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CoastalScience@Work E-Newsletter – Issue #18
 

Shem Creek in Mt. Pleasant South Carolina
CoastalScience@Work: Update from S.C. Sea Grant Consortium

   In This Issue: Harris Pastides USC President Pastides Re-Elected Board Chair

University of South Carolina President Harris Pastides has been re-elected chair of S.C. Sea Grant Consortium's Board of Directors. Pastides began his second one-year term on January 1, 2018.

"My work with Executive Director Rick DeVoe and the S.C. Sea Grant Consortium Board of Directors provides an important opportunity to support sustainable marine resource conservation and scientific research that is beneficial to all South Carolinians," Pastides said.

Pastides, who has been the USC president since 2008, earned his master's in public health and Ph.D. in epidemiology from Yale University. Before becoming USC president, he served as dean of the university's Arnold School of Public Health and as vice president for Research and Health Sciences. Pastides serves on many local, state, national, and international boards, including the S.C. Governor's School for the Arts and Humanities and the Fulbright Faculty Programs.

"I very much look forward to working with Dr. Pastides again this year," DeVoe said. "His leadership and many years of experience working on education and research issues in the state are invaluable to the Consortium's work in meeting the needs of our diverse stakeholders."

Biofoul coating.
Photo courtesy of Woods Hole Oceanographic Inst.
Patent Earned for Anti-Biofouling Coating

Andrew Mount, an associate professor at Clemson University and director of the Okeanos Research Laboratory, recently earned a patent for a coating that deters marine larvae from building up on underwater surfaces. The Consortium provided funding for many of Mount's oyster studies, and he has been researching the cellular and molecular biology of marine organisms from a materials perspective for two decades.

Mount identified the cellular process oysters use to build and repair shells, which involves specialized blood cells capturing ingredients from ocean water and synthesizing calcium carbonate crystals. The principles of cellular adhesion, and how to stop it, led to research on prevention of biofouling on boats and structures left in salt water for long periods.

Mount is currently working with a marine coating business to test a new paint, which would be an environment-friendly alternative to common anti-biofouling products made with copper. The paint could be used on pleasure yachts, boats, dock pilings, buoys, and anything submerged in salt water.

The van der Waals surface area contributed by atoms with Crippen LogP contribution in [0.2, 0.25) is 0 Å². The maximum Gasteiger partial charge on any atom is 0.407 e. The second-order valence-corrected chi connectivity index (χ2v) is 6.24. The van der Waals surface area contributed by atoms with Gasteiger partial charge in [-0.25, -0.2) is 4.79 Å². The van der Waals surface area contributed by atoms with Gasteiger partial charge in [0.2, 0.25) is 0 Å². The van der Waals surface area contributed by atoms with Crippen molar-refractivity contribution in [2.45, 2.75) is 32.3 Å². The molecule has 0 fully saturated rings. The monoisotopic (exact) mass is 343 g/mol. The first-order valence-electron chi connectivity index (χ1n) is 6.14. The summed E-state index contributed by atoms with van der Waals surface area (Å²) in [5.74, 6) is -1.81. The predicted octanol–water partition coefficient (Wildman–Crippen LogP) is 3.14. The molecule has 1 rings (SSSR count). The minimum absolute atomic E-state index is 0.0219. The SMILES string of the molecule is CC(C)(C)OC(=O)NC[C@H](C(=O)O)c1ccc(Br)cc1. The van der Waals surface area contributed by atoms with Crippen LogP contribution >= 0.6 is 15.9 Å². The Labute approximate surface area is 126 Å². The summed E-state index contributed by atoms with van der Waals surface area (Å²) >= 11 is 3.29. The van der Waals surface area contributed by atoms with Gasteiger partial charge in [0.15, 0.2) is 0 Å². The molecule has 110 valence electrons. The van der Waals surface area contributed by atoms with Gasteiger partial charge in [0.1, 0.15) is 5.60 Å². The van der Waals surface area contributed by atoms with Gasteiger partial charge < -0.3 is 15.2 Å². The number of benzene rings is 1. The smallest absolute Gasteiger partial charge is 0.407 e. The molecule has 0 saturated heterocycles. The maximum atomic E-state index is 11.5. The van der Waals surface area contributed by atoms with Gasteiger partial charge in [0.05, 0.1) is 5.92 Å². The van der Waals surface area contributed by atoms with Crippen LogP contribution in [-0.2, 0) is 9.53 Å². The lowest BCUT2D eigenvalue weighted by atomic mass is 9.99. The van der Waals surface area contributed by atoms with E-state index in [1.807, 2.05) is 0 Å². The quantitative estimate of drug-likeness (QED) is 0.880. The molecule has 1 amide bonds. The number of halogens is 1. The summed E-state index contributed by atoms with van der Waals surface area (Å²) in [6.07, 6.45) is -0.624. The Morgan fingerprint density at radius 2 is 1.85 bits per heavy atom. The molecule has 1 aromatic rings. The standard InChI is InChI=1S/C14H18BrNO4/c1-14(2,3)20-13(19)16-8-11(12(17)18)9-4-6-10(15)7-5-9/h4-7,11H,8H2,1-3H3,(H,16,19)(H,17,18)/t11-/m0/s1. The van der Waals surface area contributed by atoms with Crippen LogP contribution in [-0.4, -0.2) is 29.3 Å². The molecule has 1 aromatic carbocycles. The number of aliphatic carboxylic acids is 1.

Cotti-RauschKnauss Fellowship Students Selected

S.C. Sea Grant Consortium nominees Bridget Cotti-Rausch and Doug Bell have been selected as Dean John A. Knauss Marine Policy Fellows, providing them the opportunity to spend a year living, working, and learning in the Washington, D.C. area. The competitive fellowships are offered by the National Oceanic and Atmospheric Administration's (NOAA) National Sea Grant College Program. Recipients are matched with host organizations in the legislative and executive branches of government.

Cotti-Rausch earned her bachelor's degree in biology from Palm Beach Atlantic University and her master's and Ph.D. degrees in marine science from the University of South Carolina (USC). In Washington, Cotti-Rausch will hold a joint position between the non-profit Coastal States Organization (CSO) and the Environmental Protection Agency (EPA) Office of Wetlands, Oceans, and Watersheds. She will integrate the efforts of the EPA with the activities of the CSO, a group that seeks to advance coastal management needs through legislation, funding, and partnerships with federal agencies.

BellBell earned his bachelor's degree in ecology and evolutionary biology from the University of Michigan and a Ph.D. in marine science from USC. In Washington, Bell will work on policy planning in NOAA's Office of Oceanic and Atmospheric Research (OAR). In addition to being involved in broad-scale strategic planning across OAR, he will assist with federal laboratory evaluations.

The Knauss fellowship program is designed to provide educational experience to students who have an interest in ocean, coastal, and Great Lakes resources and in the national policy decisions that affect their use, management, and conservation. For more information about the Knauss fellowship and other opportunities for students, visit the Fellowship section of the Consortium's website.

Upcoming Events: 

Our Coastal Future Forums
May 2, 2018, Myrtle Beach, S.C.
May 8, 2018, Charleston, S.C.
May 17, 2018, Beaufort, S.C.

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Did You Know?

S.C. Sea Grant Consortium's education programs reached 19,000 students in 2016. Read more about our education programs.


Last updated: 4/24/2018 11:06:51 AM

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